Over the past few weeks we've hit a few major milestones in our project to migrate all of Firefox's CI and release automation to taskcluster.
Firefox 60 and higher are now 100% on taskcluster!
At the end of March, our Release Operations and Project Integrity teams finished migrating Windows tests onto new hardware machines, all running taskcluster. That work was later uplifted to beta so that CI automation on beta would also be completely done using taskcluster.
This marked the last usage of buildbot for Firefox CI.
Periodic updates of blocklist and pinning data
Last week we switched off the buildbot versions of the periodic update jobs. These jobs keep the in-tree versions of blocklist, HSTS and HPKP lists up to date.
These were the last buildbot jobs running on trunk branches.
And to wrap things up, yesterday the final patches landed to migrate partner repacks to taskcluster. Firefox 60.0b14 was built yesterday and shipped today 100% using taskcluster.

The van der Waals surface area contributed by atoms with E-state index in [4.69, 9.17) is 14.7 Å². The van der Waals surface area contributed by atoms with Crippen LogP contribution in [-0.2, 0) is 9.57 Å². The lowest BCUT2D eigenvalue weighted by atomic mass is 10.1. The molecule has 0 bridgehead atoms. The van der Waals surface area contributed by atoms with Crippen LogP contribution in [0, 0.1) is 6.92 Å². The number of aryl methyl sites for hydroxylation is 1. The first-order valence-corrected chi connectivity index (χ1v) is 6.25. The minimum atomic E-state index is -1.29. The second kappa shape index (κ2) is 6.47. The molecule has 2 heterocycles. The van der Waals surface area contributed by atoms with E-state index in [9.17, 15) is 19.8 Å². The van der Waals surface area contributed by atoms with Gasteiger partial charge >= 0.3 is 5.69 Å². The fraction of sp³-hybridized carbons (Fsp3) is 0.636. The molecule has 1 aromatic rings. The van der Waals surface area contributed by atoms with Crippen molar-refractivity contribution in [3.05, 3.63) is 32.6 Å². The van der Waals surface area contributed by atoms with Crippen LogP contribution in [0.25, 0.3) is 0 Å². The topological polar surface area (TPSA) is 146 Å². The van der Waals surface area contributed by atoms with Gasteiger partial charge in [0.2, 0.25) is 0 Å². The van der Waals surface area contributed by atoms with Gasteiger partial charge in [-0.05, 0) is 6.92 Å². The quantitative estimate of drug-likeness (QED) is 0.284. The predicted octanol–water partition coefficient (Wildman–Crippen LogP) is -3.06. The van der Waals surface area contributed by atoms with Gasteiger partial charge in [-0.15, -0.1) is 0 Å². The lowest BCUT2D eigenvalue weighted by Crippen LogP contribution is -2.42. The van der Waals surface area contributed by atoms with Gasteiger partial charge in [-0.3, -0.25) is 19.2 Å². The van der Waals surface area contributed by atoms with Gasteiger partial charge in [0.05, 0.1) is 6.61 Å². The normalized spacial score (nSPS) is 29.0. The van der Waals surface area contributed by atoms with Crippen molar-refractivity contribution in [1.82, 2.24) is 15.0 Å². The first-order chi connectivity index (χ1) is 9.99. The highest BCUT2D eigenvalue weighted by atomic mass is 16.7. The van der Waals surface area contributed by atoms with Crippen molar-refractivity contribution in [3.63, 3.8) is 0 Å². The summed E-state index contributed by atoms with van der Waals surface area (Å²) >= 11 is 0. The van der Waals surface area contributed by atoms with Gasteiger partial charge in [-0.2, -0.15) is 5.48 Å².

A massive amount of work went into migrating partner repacks from buildbot to taskcluster, and I'm really proud of the whole team for pulling this off.
So, starting today, Firefox 60 and higher will be completely off taskcluster and not rely on buildbot.
It feels really good to write that :)
We've been working on migrating Firefox to taskcluster for over three years! Code archaeology is hard, but I think the first Firefox jobs to start running in Taskcluster were the Linux64 builds, done by Morgan in bug 1155749.
Into the glorious future
It's great to have migrated everything off of buildbot and onto taskcluster, and we have endless ideas for how to improve things now that we're there. First we need to spend some time cleaning up after ourselves and paying down some technical debt we've accumulated. It's a good time to start ripping out buildbot code from the tree as well.
We've got other plans to make release automation easier for other people to work with, including doing staging releases on try(!!), making the nightly release process more similar to the beta/release process, and for exposing different parts of the release process to release management so that releng doesn't have to be directly involved with the day-to-day release mechanics.